Tennessee freshman running backs Justin Williams-Thomas and Dylan Sampson’s importance to the 2022 Vols skyrocketed before fall practice even began.
After losing two running backs to the transfer portal, Tennessee lacked running back depth entering the season. Then Len’Neth Whitehead — one of three returning scholarship running backs — underwent season ending surgery before the season even began.
Even after adding transfer Lyn-J Dixon earlier this week, Williams-Thomas and Sampson remained right behind Jabari Small as an injury kept Jaylen Wright from working in team drills.
The pair has impressed on the practice field to date and Tennessee coach Josh Heupel praised both following the Vols’ first scrimmage of fall camp.
“Without going back to watch the tape, really pleased with how they functioned and played,” Heupel said.
Sampson wasn’t an early enrollee but has quickly earned his coach’s trust with his work ethic and understanding of the offense during fall practice.
“Those two guys just in training camp, obviously it’s Dylan’s first time working with us in a lot of situations,” Heupel said. “He’s grabbed on to playing and competing at this level, understanding how to function and operate within our offensive system. Does a great job delivering blocks and is a willing blocker too. Really pleased with the progress he’s made.”
Tennessee’s running backs struggled in pass protection a season ago. If Sampson continues to grow in understanding his pass protection assignments, which is often a struggle for freshmen, then he’ll have an excellent opportunity to earn a role on the 2022 Vols.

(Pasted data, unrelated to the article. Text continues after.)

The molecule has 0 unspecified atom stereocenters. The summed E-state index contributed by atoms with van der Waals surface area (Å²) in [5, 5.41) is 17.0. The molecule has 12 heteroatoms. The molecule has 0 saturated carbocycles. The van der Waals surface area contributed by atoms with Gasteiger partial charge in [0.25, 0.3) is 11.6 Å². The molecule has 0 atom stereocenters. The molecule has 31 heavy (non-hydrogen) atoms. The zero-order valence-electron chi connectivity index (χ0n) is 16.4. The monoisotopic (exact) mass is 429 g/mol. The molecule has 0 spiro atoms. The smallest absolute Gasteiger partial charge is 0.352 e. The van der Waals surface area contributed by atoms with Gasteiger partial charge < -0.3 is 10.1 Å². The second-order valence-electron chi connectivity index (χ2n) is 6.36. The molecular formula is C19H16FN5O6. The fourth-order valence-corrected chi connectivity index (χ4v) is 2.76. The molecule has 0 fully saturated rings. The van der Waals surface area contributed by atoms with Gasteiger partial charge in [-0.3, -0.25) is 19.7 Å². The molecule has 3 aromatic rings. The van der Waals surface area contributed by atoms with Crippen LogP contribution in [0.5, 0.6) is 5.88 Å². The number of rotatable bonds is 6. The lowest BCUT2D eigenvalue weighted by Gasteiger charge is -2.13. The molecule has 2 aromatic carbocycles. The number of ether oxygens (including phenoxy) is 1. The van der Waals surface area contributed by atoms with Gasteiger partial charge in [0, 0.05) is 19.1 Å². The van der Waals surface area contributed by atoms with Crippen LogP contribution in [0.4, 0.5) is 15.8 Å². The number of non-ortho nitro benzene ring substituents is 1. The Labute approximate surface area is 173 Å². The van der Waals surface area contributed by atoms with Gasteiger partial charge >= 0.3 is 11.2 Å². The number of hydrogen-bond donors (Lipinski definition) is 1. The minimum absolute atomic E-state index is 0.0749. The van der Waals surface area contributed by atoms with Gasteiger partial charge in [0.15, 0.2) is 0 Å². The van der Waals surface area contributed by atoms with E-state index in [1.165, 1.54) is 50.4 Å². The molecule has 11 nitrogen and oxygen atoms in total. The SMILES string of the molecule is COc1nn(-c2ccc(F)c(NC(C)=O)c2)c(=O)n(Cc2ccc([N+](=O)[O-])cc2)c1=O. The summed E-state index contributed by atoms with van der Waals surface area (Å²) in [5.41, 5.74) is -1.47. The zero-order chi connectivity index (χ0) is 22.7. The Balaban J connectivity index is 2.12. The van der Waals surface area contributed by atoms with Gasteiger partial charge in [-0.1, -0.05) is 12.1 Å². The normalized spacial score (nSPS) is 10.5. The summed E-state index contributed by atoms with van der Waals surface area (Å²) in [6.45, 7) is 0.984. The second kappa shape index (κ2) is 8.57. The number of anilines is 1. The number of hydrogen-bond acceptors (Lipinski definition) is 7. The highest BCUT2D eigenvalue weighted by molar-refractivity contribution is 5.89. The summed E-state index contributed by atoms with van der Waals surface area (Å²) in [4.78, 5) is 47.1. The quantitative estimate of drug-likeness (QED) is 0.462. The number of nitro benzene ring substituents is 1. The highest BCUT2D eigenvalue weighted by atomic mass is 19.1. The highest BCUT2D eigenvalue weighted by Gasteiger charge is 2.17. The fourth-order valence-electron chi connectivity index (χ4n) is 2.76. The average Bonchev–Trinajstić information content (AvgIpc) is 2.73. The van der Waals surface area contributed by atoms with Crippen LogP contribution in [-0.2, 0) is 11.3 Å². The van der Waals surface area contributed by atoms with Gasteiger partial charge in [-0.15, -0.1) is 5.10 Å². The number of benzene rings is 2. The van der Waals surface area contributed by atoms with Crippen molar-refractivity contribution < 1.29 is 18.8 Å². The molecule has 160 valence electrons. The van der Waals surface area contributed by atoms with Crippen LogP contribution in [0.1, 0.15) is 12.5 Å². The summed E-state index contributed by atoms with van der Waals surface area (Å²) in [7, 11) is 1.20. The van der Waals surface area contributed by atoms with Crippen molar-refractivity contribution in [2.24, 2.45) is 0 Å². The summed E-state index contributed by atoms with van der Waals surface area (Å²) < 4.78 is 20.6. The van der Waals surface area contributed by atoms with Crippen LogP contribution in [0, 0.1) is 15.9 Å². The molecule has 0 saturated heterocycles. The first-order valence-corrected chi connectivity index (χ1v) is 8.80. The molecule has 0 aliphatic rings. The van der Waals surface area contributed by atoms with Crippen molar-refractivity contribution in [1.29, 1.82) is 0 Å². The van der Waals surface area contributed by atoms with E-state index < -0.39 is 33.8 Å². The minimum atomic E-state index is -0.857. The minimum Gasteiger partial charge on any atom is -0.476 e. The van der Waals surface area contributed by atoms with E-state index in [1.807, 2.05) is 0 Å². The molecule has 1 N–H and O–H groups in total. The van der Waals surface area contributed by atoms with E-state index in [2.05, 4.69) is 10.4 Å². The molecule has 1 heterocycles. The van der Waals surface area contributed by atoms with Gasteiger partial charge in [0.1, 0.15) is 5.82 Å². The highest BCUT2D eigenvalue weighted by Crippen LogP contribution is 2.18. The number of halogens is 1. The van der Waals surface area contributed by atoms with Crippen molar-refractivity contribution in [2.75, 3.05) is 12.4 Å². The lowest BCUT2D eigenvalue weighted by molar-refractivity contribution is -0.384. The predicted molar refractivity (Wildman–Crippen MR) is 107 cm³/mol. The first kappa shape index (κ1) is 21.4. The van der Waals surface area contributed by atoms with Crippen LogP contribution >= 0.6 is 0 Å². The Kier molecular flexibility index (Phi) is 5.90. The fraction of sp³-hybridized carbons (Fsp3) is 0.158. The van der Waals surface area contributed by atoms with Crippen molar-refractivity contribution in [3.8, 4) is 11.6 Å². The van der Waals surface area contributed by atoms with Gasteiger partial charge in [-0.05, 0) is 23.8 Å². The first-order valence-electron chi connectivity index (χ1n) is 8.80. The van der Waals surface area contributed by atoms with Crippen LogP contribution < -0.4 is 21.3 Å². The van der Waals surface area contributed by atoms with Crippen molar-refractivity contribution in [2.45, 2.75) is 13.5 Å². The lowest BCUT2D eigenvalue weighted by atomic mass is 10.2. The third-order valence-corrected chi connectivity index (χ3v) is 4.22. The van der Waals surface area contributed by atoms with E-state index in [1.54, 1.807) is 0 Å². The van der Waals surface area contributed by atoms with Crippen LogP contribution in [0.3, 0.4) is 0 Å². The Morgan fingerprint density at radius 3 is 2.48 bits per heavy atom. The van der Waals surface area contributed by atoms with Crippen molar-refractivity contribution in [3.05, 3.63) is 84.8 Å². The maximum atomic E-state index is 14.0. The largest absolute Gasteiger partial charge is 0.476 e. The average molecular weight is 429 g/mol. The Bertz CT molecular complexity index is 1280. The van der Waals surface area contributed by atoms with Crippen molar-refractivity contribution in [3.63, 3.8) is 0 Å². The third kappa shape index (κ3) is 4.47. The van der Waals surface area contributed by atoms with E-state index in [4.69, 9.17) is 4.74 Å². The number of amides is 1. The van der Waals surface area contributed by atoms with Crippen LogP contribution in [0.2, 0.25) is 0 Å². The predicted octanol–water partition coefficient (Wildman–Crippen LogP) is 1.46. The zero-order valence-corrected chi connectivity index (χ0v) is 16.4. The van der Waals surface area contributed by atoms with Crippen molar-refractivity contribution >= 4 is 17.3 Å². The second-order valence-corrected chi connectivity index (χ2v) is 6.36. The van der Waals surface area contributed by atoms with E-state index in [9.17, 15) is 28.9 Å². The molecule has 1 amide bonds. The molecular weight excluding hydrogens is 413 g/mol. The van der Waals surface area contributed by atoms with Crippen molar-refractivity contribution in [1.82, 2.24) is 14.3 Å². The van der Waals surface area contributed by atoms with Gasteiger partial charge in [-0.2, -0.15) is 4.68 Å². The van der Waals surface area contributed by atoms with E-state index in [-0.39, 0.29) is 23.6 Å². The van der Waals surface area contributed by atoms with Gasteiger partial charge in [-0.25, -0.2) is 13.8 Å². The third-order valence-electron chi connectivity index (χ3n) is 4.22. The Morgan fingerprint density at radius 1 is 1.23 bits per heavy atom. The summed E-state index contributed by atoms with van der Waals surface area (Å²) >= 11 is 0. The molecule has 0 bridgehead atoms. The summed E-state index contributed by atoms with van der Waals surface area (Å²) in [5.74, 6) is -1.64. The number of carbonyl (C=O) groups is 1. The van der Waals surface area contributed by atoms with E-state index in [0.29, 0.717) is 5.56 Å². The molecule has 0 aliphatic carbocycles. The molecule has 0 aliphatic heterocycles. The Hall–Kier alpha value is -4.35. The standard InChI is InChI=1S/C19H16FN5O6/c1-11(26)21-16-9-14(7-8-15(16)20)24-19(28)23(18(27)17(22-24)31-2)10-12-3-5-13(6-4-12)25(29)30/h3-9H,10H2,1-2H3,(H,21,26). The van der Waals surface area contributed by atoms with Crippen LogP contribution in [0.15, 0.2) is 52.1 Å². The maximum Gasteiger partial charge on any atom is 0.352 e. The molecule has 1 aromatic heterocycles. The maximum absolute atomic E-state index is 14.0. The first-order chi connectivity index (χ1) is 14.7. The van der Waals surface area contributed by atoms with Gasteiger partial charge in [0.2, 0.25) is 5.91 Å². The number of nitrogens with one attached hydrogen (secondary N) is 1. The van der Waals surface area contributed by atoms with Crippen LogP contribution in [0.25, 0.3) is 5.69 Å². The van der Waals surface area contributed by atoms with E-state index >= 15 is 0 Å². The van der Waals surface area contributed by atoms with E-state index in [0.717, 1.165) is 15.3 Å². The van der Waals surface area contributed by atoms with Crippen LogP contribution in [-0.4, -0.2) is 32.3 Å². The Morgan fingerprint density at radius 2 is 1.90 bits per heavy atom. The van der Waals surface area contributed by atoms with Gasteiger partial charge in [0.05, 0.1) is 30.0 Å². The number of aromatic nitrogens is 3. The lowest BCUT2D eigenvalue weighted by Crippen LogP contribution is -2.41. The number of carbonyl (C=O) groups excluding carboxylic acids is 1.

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The Geismar, Louisiana native clocked at 22.5 mph earlier this offseason and shines as pass catcher. Becoming a competent pass protector would give Sampson a great case as a third down back.
Williams-Thomas early enrolled in January and got to dip his toes in the water during spring practice. The four-star recruit’s improved his game from spring to fall practice, pleasing his new head coach in the process.
“Justin’s come back a much different football player than he was as he finished spring ball,” Heupel said. “I think you guys have heard me through the summer and even after the spring game. We talked about there’s a lot of time before we get to training camp. He’s taken advantage of that time. (He’s) Done a better job of pass pro(tection), done a better job with his pad level on contact, done a better job with trading his keys and making the right cuts.”
The 6-foot, 210 pound Williams-Thomas gives Tennessee physicality that the rest of the running back room does not possess. Heupel commented on Tennessee’s need to get better on third-and-short this season. Williams-Thomas becoming a reliable physical back could go a long way.